Saturday, October 31, 2015

Roma to Bourke

Going to Adelaide via Roma gave us the opportunity to go via the outback town of Bourke. I had never been there before so this was my big opportunity.

Marianne took a bunch of photos through the car windows as we sped along at the speed limit of 110 kph.

It can be ten or more minutes between seeing one car or the next. You have to pay attention because of the roadkill and also live kangaroos and emus.

We stopped at the hotel at Muckadilla. When Robin was about 15, we stopped here for the evening when all the motels in Roma were full.

Where Robin first sat up at a bar and ordered a drink. Soft drink, but still a drink.

The road goes on and on, mostly quite straight.

We stopped for a break at Morven.

Other western towns have displays of old farm machinery like this beside the railway line.

The Westlander train still runs from Brisbane to Charleville twice a week. I did this journey in 2011 and you can read about it here and here.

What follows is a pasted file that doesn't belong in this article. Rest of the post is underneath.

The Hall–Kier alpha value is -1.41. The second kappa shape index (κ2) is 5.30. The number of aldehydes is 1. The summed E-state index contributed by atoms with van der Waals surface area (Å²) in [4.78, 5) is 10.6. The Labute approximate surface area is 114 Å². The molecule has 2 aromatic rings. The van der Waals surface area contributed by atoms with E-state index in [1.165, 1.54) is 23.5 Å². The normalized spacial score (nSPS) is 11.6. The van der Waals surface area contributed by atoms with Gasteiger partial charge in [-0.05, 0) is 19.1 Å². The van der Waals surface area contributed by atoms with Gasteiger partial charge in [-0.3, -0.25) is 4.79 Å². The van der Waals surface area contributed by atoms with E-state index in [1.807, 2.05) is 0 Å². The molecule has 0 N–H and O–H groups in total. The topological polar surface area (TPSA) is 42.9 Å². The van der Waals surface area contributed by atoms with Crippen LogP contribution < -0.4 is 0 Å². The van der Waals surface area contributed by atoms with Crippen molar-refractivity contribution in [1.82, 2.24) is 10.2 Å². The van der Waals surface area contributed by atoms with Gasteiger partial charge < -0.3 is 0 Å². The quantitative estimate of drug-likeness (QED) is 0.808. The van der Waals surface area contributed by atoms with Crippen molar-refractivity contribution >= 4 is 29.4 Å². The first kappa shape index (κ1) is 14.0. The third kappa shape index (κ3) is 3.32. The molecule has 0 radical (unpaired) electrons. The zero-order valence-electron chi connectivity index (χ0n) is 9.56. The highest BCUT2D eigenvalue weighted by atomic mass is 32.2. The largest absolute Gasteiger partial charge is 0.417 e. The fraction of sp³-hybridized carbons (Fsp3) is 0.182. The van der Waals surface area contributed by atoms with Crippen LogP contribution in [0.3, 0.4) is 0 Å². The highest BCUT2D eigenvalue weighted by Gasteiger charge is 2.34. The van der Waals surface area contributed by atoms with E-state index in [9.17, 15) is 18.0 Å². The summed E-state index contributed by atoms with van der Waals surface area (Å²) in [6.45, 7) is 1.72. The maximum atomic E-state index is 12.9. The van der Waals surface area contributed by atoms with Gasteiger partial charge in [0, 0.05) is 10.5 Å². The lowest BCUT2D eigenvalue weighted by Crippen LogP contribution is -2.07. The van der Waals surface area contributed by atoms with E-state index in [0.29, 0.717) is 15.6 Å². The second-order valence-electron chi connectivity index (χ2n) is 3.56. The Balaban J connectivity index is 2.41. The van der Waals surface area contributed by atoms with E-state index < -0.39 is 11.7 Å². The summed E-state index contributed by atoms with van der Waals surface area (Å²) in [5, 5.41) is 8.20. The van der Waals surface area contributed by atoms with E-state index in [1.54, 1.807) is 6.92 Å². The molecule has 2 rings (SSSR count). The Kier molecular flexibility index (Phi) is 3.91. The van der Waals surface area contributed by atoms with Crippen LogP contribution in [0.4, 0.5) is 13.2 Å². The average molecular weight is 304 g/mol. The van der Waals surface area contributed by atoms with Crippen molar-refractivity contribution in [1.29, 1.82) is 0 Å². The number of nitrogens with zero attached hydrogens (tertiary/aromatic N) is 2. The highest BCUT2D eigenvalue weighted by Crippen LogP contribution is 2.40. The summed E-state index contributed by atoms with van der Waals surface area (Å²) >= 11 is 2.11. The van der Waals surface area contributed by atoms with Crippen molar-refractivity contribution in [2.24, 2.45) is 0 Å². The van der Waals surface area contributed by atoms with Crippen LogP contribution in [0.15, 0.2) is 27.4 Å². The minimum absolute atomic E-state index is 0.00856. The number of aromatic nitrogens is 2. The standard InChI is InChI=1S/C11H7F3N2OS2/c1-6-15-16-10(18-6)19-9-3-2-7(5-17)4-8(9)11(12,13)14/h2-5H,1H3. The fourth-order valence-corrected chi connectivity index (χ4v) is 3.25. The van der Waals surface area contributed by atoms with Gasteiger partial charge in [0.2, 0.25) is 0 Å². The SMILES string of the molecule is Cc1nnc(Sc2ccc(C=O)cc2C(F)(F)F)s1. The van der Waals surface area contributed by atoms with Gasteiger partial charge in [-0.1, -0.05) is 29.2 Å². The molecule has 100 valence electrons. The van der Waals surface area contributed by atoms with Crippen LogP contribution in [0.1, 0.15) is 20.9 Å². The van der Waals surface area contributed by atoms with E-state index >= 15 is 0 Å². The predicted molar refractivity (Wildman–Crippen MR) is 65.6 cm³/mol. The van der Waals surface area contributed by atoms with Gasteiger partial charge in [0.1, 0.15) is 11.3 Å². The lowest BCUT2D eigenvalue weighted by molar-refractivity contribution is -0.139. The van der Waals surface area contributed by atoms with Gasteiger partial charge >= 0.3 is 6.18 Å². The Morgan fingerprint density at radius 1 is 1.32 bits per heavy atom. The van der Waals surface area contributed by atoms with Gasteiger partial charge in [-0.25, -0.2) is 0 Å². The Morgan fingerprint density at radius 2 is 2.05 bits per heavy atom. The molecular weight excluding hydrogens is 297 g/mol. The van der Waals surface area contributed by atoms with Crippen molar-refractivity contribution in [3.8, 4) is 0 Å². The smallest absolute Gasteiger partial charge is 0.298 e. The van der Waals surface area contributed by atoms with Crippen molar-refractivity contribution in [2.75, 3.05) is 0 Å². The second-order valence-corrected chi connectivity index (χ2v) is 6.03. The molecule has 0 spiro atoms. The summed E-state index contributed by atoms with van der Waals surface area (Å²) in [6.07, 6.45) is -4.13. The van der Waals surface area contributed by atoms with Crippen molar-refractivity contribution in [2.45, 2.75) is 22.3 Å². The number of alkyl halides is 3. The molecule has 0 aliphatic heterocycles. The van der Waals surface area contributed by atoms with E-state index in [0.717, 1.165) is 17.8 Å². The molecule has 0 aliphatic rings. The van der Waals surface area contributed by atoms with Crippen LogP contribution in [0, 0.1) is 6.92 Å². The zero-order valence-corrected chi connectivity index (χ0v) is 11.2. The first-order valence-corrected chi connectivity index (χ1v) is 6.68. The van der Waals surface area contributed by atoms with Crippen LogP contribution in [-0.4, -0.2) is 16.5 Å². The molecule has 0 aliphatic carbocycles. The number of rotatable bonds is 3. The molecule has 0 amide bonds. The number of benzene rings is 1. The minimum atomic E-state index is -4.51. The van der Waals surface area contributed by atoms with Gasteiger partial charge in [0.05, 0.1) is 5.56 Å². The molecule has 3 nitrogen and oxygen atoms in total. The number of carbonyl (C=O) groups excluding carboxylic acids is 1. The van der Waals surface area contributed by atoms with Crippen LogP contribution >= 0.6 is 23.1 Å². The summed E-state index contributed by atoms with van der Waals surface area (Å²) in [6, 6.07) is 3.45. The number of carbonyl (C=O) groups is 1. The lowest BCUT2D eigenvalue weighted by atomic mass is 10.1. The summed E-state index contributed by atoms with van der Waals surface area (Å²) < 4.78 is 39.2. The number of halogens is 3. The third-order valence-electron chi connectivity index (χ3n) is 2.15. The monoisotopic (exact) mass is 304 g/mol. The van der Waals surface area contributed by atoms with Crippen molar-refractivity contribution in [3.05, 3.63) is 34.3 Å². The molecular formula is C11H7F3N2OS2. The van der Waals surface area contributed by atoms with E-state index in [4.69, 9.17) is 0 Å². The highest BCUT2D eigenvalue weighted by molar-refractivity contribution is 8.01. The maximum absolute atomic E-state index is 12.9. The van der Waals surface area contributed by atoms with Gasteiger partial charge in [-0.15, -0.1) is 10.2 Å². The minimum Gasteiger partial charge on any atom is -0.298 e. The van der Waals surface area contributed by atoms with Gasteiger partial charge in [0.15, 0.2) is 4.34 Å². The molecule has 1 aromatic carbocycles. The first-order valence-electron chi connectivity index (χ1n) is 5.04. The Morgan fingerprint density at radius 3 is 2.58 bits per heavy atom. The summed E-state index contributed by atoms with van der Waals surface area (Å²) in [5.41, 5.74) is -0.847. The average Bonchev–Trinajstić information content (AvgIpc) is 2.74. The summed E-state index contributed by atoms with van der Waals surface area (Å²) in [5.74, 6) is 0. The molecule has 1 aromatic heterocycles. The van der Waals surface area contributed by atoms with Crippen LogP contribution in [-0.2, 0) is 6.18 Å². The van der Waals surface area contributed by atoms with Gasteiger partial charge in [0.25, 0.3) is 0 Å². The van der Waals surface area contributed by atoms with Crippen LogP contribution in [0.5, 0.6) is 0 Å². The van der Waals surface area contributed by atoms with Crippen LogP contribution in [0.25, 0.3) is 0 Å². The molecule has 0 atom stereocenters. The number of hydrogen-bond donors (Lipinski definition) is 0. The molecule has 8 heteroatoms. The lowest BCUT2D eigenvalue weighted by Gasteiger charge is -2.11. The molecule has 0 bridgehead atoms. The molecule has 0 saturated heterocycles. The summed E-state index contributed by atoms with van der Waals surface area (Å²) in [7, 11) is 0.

A small river with water in it. Most were dry.

We arrived at Charleville which strikes me as a sad town. Geoff and I stayed a night in this town back in 2010 and we went for dinner at this hotel, the Corones, which appears to have closed. Gracie Fields was here in WWII and slid down the bannister of the stairway.

The hotel that used to stand here burned down, possibly under suspicious circumstances. There is a new hotel in its place.

We turned left and headed down to Cunnamulla and Bourke.

Some road kill. There are thousands of dead kangaroos strewn on or along side the highway.

Brief stop for some road work.

Prickly pear, which is a pest species of plant. It has mostly been wiped out.

We arrived in Cunnamulla where the temperature was 37 degrees Celsius or 100 F.

I had no idea what to expect in Cunnamulla but we both liked the town. The locals had obviously gone to considerable effort to beautify the town with flowers lining the streets.

There were not too many empty shops. However, there were not very many people strolling around in the heat.